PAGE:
Compel the cat from the bag of Haag’s “pig in a poke” report – a Rigsby qui tam update

A common scheme “in the Late Middle Ages, when meat was scarce but cats were not…entailed the sale of a suckling pig in a poke” but “the wriggling bag would actually contain a cat”.  A common scheme after Hurricane Katrina was word games like the Haag Report – State Farm’s “cat storm” in a bag that Haag wants us to believe was sold as a “pig in a poke”.

SLABBED isn’t buying the claim that State Farm bought “a pig in a poke” report and neither are the Rigsbys – Relators’ Expedited Motion to Compel Haag Engineering Co. to Produce Documents and Answer Interrogatories Prior to the Depositions of Tim Marshall and Paul O’Connor

Haag’s bright line objection to all discovery requests that relate in any way to events that occurred after October 4, 2005 is improper and the Relators are entitled to the Contested Discovery prior to the depositions of the Haag employees. Accordingly, for the reasons set forth below, the Relators respectfully request that the Court order Haag to produce responsive documents and answer the contested interrogatories at least seven days prior to the depositions at issue. Because Haag has noticed the depositions for April 5-6, the Relators request that the Court order Haag to produce responsive documents by March 29, 2010. However, if that time frame is not reasonable and convenient, Relators request that the Court either (1) require Haag to reschedule the depositions for at least one week after Haag produces the contested documents and answers the contested interrogatories; or (2) allow the Relators to depose the witnesses again after Relators receive the discovery information at issue.

Judge Walkers “bright light” Order , however, was issued on April Fool’s Day and responds to neither request but largely grants the Relators’ motion otherwise:

At present, this lawsuit is proceeding with respect to the McIntosh claim only. As an initial matter, the Court finds that the latest date for discoverable information is the date on which the McIntosh homeowner’s claim was closed. Although the McIntosh flood claim was closed on October 4, 2005, the alleged conspiracy that is the subject of this lawsuit continued beyond the final adjusting of the flood claim; therefore, the relevant time frame for discovery includes the time up to and including the date that the McIntosh homeowner’s policy file was closed. The Court overrules Haag’s objections that seek to limit production to events that occurred prior to October 5, 2005. To the extent that Haag has not provided this later dated material as to any of the discovery requests, the motion to compel is granted. However, the Court notes that it does not appear that Haag was involved in the investigation and adjustment of the McIntosh claim; therefore, it is unclear whether expanding the time frame will result in much additional discovery. Moreover, as demonstrated in its response, Haag has agreed to supplement certain discovery responses to account for some activity and information from October 5, 2005 and beyond.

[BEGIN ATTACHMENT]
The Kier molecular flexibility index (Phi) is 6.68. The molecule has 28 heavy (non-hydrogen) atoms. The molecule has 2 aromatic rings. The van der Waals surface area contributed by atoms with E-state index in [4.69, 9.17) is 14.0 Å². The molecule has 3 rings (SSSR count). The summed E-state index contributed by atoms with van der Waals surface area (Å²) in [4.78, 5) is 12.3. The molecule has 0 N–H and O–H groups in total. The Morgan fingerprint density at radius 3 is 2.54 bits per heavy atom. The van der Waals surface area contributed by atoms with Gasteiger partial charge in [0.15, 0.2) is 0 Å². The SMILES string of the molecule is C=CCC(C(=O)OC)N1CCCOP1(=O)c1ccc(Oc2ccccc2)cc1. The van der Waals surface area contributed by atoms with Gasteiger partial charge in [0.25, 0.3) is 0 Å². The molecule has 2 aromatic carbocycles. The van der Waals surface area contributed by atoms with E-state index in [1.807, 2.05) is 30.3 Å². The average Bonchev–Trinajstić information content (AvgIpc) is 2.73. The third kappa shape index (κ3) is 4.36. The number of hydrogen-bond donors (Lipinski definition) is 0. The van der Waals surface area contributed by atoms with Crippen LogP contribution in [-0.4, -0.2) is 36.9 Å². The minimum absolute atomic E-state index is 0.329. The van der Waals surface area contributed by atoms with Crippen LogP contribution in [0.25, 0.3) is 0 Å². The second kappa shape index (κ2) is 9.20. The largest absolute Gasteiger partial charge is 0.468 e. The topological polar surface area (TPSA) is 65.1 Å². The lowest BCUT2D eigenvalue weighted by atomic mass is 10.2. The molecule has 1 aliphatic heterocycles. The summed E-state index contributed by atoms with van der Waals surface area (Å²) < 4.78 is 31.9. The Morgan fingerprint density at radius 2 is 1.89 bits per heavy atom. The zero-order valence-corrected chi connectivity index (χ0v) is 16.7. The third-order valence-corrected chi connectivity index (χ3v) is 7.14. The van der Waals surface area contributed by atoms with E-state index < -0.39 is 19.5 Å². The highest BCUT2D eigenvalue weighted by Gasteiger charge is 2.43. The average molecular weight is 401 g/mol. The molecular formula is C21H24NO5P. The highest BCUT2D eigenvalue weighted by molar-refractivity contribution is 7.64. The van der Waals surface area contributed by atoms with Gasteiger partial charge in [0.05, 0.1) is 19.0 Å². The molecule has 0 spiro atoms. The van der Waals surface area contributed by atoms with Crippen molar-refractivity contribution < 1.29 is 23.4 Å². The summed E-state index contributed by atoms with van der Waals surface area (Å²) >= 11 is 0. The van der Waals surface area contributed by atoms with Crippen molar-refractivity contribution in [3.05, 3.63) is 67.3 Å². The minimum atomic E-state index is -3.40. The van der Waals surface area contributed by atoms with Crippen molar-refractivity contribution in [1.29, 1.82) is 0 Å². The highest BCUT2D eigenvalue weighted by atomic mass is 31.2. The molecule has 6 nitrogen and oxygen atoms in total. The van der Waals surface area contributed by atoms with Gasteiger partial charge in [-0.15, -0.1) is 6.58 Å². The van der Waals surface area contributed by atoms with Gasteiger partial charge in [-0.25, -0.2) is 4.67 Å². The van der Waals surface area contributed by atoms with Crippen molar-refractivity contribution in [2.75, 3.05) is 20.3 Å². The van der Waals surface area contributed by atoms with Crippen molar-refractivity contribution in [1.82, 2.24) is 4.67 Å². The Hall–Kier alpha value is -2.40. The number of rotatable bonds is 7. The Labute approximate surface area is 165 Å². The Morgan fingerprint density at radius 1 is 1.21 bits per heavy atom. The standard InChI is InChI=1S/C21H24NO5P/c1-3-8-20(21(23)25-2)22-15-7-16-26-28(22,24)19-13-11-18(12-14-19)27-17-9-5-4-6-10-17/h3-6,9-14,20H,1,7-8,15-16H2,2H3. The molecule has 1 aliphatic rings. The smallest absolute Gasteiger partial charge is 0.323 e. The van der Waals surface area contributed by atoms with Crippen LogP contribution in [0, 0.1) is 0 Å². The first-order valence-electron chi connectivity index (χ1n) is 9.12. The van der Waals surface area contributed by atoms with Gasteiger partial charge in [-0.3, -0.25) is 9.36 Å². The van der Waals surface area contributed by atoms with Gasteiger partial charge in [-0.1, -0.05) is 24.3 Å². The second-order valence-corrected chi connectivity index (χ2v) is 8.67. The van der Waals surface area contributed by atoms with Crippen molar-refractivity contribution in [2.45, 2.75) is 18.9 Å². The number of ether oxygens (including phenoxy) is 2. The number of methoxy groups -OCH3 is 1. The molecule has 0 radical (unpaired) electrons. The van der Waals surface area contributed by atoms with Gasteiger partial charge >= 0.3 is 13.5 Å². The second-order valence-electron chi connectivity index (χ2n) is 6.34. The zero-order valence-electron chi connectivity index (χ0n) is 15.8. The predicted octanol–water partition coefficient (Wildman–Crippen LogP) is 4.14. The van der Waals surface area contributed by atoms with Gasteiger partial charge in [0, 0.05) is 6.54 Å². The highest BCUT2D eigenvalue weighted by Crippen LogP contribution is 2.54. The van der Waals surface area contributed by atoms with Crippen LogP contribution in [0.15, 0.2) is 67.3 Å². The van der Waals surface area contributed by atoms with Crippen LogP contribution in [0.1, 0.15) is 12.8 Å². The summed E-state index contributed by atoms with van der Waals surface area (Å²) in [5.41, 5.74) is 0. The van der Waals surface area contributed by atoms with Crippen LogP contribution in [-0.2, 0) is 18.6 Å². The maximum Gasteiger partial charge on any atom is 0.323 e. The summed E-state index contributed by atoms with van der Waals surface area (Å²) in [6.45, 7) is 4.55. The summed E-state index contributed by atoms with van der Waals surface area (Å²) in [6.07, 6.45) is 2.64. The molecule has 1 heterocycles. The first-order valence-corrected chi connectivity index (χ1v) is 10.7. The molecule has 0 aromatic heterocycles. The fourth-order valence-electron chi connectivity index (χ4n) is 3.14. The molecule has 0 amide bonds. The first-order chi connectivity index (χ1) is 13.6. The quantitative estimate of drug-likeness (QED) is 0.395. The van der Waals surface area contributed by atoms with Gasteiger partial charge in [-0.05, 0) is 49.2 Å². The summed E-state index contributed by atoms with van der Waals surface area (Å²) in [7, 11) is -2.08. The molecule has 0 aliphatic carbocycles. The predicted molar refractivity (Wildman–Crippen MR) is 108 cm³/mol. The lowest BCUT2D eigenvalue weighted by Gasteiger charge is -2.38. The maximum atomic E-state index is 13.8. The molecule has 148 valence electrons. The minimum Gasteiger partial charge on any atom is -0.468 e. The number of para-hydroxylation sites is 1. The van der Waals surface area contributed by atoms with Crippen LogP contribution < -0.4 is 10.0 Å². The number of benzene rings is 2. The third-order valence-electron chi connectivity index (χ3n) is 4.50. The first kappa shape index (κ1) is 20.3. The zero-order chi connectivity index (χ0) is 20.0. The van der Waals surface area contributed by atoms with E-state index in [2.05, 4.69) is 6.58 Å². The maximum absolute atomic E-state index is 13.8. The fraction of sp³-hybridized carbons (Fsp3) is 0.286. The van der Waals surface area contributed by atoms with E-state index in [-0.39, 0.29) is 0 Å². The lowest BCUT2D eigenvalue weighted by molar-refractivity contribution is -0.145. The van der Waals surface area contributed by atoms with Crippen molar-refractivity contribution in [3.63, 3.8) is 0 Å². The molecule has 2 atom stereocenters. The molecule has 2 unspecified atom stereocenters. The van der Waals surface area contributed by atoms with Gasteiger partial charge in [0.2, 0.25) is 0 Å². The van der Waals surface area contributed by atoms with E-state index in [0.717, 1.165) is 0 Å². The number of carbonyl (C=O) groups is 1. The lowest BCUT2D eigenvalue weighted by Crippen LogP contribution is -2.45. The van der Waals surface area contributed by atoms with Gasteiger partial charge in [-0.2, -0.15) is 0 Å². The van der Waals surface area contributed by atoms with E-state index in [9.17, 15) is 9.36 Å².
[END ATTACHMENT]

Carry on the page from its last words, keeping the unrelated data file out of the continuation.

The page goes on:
Since Haag’s attorney Larry Canada was known first as counsel for Forensic (FAEC) in McIntosh v State Farm and the Company is having difficulty maintaining counsel to defend the Rigsby qui tam,I had planned to cover the Rigsbys’ motion in Forked…part 2 as “forked” seemed particularly relevant to an introduction of Canada.  However, “cat in the bag” works, too, but the public hissing contest he attempts as a defense for Haag doesn’t work at all.

The Rigsbys Motion to Compel Haag’s response to Interrogatory No.1 provides the opportunity to examine Canada’s strategy of “hissing” around with word games.  Continue reading “Compel the cat from the bag of Haag’s “pig in a poke” report – a Rigsby qui tam update”

State Farm decides to “mess with Texas” – sues insurance department!

My computer “ate my homework”! Actually, it garbled the post I had for this morning; but, here’s a news flash to give you something to think about while I finish rewriting:

State Farm Insurance has filed a lawsuit against the Texas Department of Insurance after the state agency took the unprecedented move of publicizing on its Web site recent rate hikes by the company.

Texas’ largest insurer filed suit Tuesday, seeking to protect from disclosure certain information that State Farm said could benefit its rivals in the insurance industry.

Department spokesman Jerry Hagins says the agency’s position is that all documents associated with a rate filing are public information. Posted were two State Farm rate proposals filed over the last eight months that increase homeowner premiums an average of 13 percent.

Hagins tells The Dallas Morning News that the decision to post was partly the result of increases filed so close together.

Another news brief on the suit reported, “State Farm spokesman Kevin Davis said information posted online by the Texas State Department of Insurance ‘contains information about reinsurance’ that would benefit rival companies…”

SLABBED readers will recall that State Farm is self-reinsured and Texas is not the first State to question those costs.  In fact, the Company’s assessment of reinsurance was the chief cause of the controversial rate increase in Florida and a concern expressed when State Farm more recently filed for rate increases in Mississippi and Louisiana. However the Company is no stranger in Texas courts.  Here’s a bit of  background on the story behind the story published after the first of the two rate increases at issue: Continue reading “State Farm decides to “mess with Texas” – sues insurance department!”